MR. BIG fans have been rejoicing by the group's steady output of albums since the 2008 one-off reunion featuring Paul Gilbert and his band mates including one-time guitarist Richie Kotzen. MR. BIG is only blowing up the charts in Japan and other ports overseas, but that doesn't stop them from releasing quality albums as if their standing in the American music market depends on it.
Pat Torpey was unable to perform on "…The Stories We Could Tell" due to a recent diagnosis of Parkinson's, though he reportedly worked with a programmer for the album. Meanwhile, Ace Frehley's former drummer Matt Starr has been recruited to take over for Torpey on tour.
MR. BIG works here with producer Pat Regan who last helmed their 1999 album, "Get Over It". Like most hang-about hard rock bands of their generation, MR. BIG's latest album, "…The Stories We Could Tell", is unapologetically rooted in the Eighties, but its conveyance into the now is undeniably appealing. Eric Martin gently vexes "Every song playing on the radio never did tell me something I should know" on "It's Always About That Girl", and it's a shared Gen X sentiment to be coddled and nurtured by the feel good vibe of "…The Stories We Could Tell".
"Gotta Love the Ride" is a poke-along anthem that stands tall with Paul Gilbert's blaring guitar pulls and Billy Sheehan's trotting bass lines. The intro is pushed big and loud like the clock has been turned back, while there's a sage caution to the song that gives Eric Martin the room to vocally elbow his way in. There's a slight shaking off of some rust to his delivery on this track, but there's no questioning the desire behind it. His screech out of Paul Gilbert's guitar solo is on-the-dime and ardent. For that matter, Gilbert's solo hits an apex where it's safe to assume MR. BIG's recording studio suffered at least a hairline crack in the plaster.
The energetic and funky "I Forget to Breathe" is a killer cut where everyone pumps from their stations behind the slamming rhythm. Eric Martin huffs with glee while Sheehan and Gilbert hit superb riffs to punctuate the pounding groove of the song. "Fragile" then slinks along as a moderated pop rock number on the verses, leading up to sentimental choruses which Eric Martin fields with sensitivity. Opting for a shucking blues groove on "Satisfied", Sheehan and Gilbert bellow a stout intro as the song slips into a mid-tempo bang, giving Eric Martin a hefty playground to frolic his pipes over. He sounds like he's having a blast on this cut (along with the countrified rawk blaster "What If We Were New"), letting himself hang loose in spots while tightening up in others.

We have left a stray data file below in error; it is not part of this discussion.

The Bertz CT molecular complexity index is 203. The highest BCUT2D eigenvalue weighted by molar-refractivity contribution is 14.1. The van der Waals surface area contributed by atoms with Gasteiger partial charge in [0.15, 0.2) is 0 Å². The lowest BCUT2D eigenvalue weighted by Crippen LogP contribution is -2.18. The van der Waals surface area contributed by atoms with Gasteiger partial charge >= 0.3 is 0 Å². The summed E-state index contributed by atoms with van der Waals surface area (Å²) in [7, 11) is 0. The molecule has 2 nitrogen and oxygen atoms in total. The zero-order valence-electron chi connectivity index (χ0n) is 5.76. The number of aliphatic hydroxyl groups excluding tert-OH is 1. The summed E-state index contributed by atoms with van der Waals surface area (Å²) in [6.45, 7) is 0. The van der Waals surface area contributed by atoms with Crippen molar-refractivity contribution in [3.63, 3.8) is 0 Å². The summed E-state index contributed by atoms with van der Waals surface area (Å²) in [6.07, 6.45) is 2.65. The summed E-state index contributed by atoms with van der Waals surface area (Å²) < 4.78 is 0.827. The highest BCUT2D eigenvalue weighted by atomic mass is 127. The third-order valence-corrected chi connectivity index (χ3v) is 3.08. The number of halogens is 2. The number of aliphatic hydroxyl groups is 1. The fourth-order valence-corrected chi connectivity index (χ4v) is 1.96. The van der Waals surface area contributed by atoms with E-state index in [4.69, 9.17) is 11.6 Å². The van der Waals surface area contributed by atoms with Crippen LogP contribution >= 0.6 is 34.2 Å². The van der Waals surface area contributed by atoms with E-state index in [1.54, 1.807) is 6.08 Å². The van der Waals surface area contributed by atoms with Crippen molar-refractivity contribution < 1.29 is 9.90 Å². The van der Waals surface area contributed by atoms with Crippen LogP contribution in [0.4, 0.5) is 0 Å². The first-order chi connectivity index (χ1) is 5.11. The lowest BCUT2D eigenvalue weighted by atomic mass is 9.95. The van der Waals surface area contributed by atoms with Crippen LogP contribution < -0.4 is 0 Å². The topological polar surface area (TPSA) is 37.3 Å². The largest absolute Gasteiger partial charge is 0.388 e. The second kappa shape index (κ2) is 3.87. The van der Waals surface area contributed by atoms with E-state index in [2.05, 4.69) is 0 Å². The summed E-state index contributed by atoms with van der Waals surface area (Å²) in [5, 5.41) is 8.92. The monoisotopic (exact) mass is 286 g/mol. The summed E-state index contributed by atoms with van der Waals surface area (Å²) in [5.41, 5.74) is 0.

The acoustic ballad "The Man Who Has Everything" is a sweet bit of ear candy as Eric Martin and Paul Gilbert seem to be singing to each other amidst the synths and Billy Sheehan's laidback gullies digging behind them. Another acoustic-led ditty, "Eastwest", carries a nod back to hard rock heaven of yesteryear, coming off like a roundup of everything from Eighties HEART to TESLA. Some dreamy backing vocals fortifies Eric Martin's wayback wanderlust. Another ballad, "Just Let Your Heart Decide", is self-explanatory in title.
If you're coming to "…The Stories We Could Tell" with the hopes of hearing some Billy Sheehan outbursts, you finally get one on the pimp striding "The Monster in Me" as Sheehan and Gilbertdance together, note-for-note amidst a tough beat. Gilbert's wah-kissed solo is as groovy as the hammered-down riffs he and Sheehan dump into the cut, as are their condensed volume jacked into the title track. You'll also hear Sheehan panting like horny lion behind Gilbert on "The Light of Day" and, of course, he drops a few rumbling bass scales during transitions on a few tracks.
Otherwise, you might as well veer back to the first couple MR. BIG albums if you're in dire need of a Sheehan fix, "Addicted to that Rush" specifically. Or you can trip on TALAS, NIACIN, Sheehan's fantastic solo records or the David Lee Roth days. On this album, Eric Martin and Paul Gilbert are the showcases while Sheehan modestly plugs his fills and keeps the album humming. At the end of the day in 2014, that's all anybody should expect from MR. BIG.